Friday, February 02, 2007

The Tree Planting.

I think that I shall never see, a poem as lovely as a tree." I thought of Joyce Kilmer's well known poem this week when Ann Long, a friend from Grantville sent me a photo of the Methodist parsonage in Grantville where I had lived ( 1990-1993).
Ann wanted me to see a picture of the tall Tulip tree that had been only a tiny sapling when we planted it in the front yard of the house while I was pastor of the Grantvile First United Methodist Church.

On my Web Log, I have planted a few poems that I ("a fool like me") made. But Kilmer is right, "only God can make a tree."

I used the term "we planted." But I did little more than watch that Spring day when Ann Long and Kathleen Ray, brought their Sunday school class of little girls to the Methodist church parsonage to plant the Tulip tree.

Here they came...Ann Long and Kathleen Ray, (a former Missionary and talented teacher) with hole diggers and shovels and ferilizer and a tree small enough for primary age children to plant.
The four to six years old girls, included Mandie Crews, Sarah Hunter, Katie Hunter, Sarah Bonner, Cathy Smith, and toddlers Morgan Crews and Annalee Hunter.

As the tree grew, so grew the children. The six year olds are now in college and the children who were toddlers then are now seniors in high school.
The picture of Grantville United Methodist Church to the left, shows the proximity of the church to the parsonage as it looked in the 1990's when I lived in the wonderful little town of Grantville. (1990-1993). I could write a book about my three years living among those beautiful people until I reached the age of mandatory returement.

One memorable Sunday while there, we saw a miracle when the Grantville church family had worked with me to filled the large sanctuary and the balcony to overflow in celebration of the church's Sesquecentenial, 150 years in service to God and the world.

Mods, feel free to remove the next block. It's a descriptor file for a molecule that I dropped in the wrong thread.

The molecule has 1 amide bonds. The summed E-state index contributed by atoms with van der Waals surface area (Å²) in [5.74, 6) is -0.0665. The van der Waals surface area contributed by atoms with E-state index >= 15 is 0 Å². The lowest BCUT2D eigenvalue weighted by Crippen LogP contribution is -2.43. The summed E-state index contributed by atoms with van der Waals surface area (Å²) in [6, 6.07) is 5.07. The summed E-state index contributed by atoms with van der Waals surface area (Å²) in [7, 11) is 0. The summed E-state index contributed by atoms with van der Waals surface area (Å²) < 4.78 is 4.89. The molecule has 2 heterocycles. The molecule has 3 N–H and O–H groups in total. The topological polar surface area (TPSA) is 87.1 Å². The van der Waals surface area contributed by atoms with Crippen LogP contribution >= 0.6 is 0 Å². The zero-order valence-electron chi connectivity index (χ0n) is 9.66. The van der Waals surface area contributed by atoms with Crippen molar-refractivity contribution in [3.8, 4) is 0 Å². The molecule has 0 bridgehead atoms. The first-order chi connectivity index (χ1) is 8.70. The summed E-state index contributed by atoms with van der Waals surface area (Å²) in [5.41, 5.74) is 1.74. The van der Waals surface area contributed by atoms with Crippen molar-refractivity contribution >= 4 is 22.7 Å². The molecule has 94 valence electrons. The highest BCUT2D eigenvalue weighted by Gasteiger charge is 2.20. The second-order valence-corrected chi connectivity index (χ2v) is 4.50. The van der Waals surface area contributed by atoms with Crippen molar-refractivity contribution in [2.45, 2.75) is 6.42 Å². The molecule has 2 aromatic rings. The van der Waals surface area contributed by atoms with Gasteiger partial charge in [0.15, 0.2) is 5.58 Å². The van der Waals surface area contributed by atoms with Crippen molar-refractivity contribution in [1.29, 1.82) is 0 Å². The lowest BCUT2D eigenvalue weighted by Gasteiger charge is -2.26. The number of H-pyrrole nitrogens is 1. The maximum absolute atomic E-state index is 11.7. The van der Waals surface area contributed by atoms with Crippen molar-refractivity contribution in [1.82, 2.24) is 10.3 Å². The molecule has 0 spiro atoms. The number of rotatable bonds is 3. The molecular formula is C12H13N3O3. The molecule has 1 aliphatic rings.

For weeks before the Sesquecentenial, the "Sew and Sew" women in the church met at the parsonage with me to make tiny 'church dolls" as a door prize for every woman and girl who attended. For the men and boys we found a great buy and bought wooden train whistles. This was in memory of the 12 noon train that blew it whistles as it passed through Granville every Sunday at 12 noon to announce the end of the Morning Worship Service!
The Grantville parsonage is a beautifully furnished and comfortable home provided for the pastorial family. We could walk out the front door of the pastor's home, a few feet across the road into the back door of the church building.

I could also walk down the hill every early morning to pick up church mail and any personal mail. The Post Office was a quick gathering place for all of us on our way to work. I talked with the Baptist pastor and deacons, all of whom were gracious enough to welcome me to town. "Grace" does make us gracious enough to love one another even when we have different understandings of a Christian woman's place in the church.

The Grantville UMC parsonage was also conveniently located to City Hall. During my three years as a resident of Grantville, I walked down that hill to "open with prayer" many of the city hall's monthly meetings. Do you agree, Kilmer's poem has a place in this tree planting story?

"I think that I shall never see.
A poem lovely as a tree.
A tree whose hungry mouth is prest
Against the earth's sweet flowing breast;
A tree that looks at God all day,
And lifts her leafy arms to pray;

A tree that may in Summer wear
A nest of robins in her hair;
Upon whose bosom snow has lain;
Who intimately lives with rain.
Poems are made by fools like me,
But only God can make a tree. "
-- Joyce Kilmer

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